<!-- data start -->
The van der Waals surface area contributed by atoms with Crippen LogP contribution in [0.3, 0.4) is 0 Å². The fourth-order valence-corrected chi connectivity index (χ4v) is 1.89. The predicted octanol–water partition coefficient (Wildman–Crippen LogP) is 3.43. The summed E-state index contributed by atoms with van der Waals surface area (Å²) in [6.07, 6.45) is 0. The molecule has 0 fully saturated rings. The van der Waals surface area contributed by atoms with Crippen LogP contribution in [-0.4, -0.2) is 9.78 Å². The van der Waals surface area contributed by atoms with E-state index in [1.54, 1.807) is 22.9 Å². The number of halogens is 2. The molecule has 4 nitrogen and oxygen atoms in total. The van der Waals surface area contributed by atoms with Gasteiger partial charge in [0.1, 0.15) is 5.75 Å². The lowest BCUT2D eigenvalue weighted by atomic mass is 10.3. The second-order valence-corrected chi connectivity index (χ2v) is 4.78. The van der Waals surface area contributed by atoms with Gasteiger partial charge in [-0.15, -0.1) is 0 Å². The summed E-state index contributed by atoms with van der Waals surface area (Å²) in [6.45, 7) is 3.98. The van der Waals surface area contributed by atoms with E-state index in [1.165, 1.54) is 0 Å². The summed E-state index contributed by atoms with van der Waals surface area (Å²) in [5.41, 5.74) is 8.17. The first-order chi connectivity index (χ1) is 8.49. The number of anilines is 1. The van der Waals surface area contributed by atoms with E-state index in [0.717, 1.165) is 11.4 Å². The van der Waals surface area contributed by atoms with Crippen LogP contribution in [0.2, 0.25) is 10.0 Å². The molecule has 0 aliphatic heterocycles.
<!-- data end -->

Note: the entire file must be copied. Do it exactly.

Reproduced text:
The van der Waals surface area contributed by atoms with Crippen LogP contribution in [0.3, 0.4) is 0 Å². The fourth-order valence-corrected chi connectivity index (χ4v) is 1.89. The predicted octanol–water partition coefficient (Wildman–Crippen LogP) is 3.43. The summed E-state index contributed by atoms with van der Waals surface area (Å²) in [6.07, 6.45) is 0. The molecule has 0 fully saturated rings. The van der Waals surface area contributed by atoms with Crippen LogP contribution in [-0.4, -0.2) is 9.78 Å². The van der Waals surface area contributed by atoms with E-state index in [1.54, 1.807) is 22.9 Å². The number of halogens is 2. The molecule has 4 nitrogen and oxygen atoms in total. The van der Waals surface area contributed by atoms with Gasteiger partial charge in [0.1, 0.15) is 5.75 Å². The lowest BCUT2D eigenvalue weighted by atomic mass is 10.3. The second-order valence-corrected chi connectivity index (χ2v) is 4.78. The van der Waals surface area contributed by atoms with Gasteiger partial charge in [-0.15, -0.1) is 0 Å². The summed E-state index contributed by atoms with van der Waals surface area (Å²) in [6.45, 7) is 3.98. The van der Waals surface area contributed by atoms with E-state index in [1.165, 1.54) is 0 Å². The summed E-state index contributed by atoms with van der Waals surface area (Å²) in [5.41, 5.74) is 8.17. The first-order chi connectivity index (χ1) is 8.49. The number of anilines is 1. The van der Waals surface area contributed by atoms with E-state index in [0.717, 1.165) is 11.4 Å². The van der Waals surface area contributed by atoms with Crippen LogP contribution in [0.2, 0.25) is 10.0 Å². The molecule has 0 aliphatic heterocycles.